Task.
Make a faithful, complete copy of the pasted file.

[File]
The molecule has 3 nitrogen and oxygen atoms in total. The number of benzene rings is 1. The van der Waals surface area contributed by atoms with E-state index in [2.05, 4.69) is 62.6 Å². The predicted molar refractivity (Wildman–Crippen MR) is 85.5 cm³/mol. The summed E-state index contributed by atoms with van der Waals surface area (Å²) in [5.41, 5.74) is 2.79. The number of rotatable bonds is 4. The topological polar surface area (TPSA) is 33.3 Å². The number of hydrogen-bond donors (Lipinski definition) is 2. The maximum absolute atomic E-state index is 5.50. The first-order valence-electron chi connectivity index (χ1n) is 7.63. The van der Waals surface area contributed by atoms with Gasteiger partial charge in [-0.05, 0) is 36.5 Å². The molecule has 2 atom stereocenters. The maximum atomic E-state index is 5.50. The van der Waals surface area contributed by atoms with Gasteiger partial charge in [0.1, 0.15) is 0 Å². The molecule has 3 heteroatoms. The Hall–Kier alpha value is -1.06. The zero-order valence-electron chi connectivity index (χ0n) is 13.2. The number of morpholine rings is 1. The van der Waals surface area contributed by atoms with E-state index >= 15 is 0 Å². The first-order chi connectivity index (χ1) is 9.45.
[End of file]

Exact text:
The molecule has 3 nitrogen and oxygen atoms in total. The number of benzene rings is 1. The van der Waals surface area contributed by atoms with E-state index in [2.05, 4.69) is 62.6 Å². The predicted molar refractivity (Wildman–Crippen MR) is 85.5 cm³/mol. The summed E-state index contributed by atoms with van der Waals surface area (Å²) in [5.41, 5.74) is 2.79. The number of rotatable bonds is 4. The topological polar surface area (TPSA) is 33.3 Å². The number of hydrogen-bond donors (Lipinski definition) is 2. The maximum absolute atomic E-state index is 5.50. The first-order valence-electron chi connectivity index (χ1n) is 7.63. The van der Waals surface area contributed by atoms with Gasteiger partial charge in [-0.05, 0) is 36.5 Å². The molecule has 2 atom stereocenters. The maximum atomic E-state index is 5.50. The van der Waals surface area contributed by atoms with Gasteiger partial charge in [0.1, 0.15) is 0 Å². The molecule has 3 heteroatoms. The Hall–Kier alpha value is -1.06. The zero-order valence-electron chi connectivity index (χ0n) is 13.2. The number of morpholine rings is 1. The van der Waals surface area contributed by atoms with E-state index >= 15 is 0 Å². The first-order chi connectivity index (χ1) is 9.45.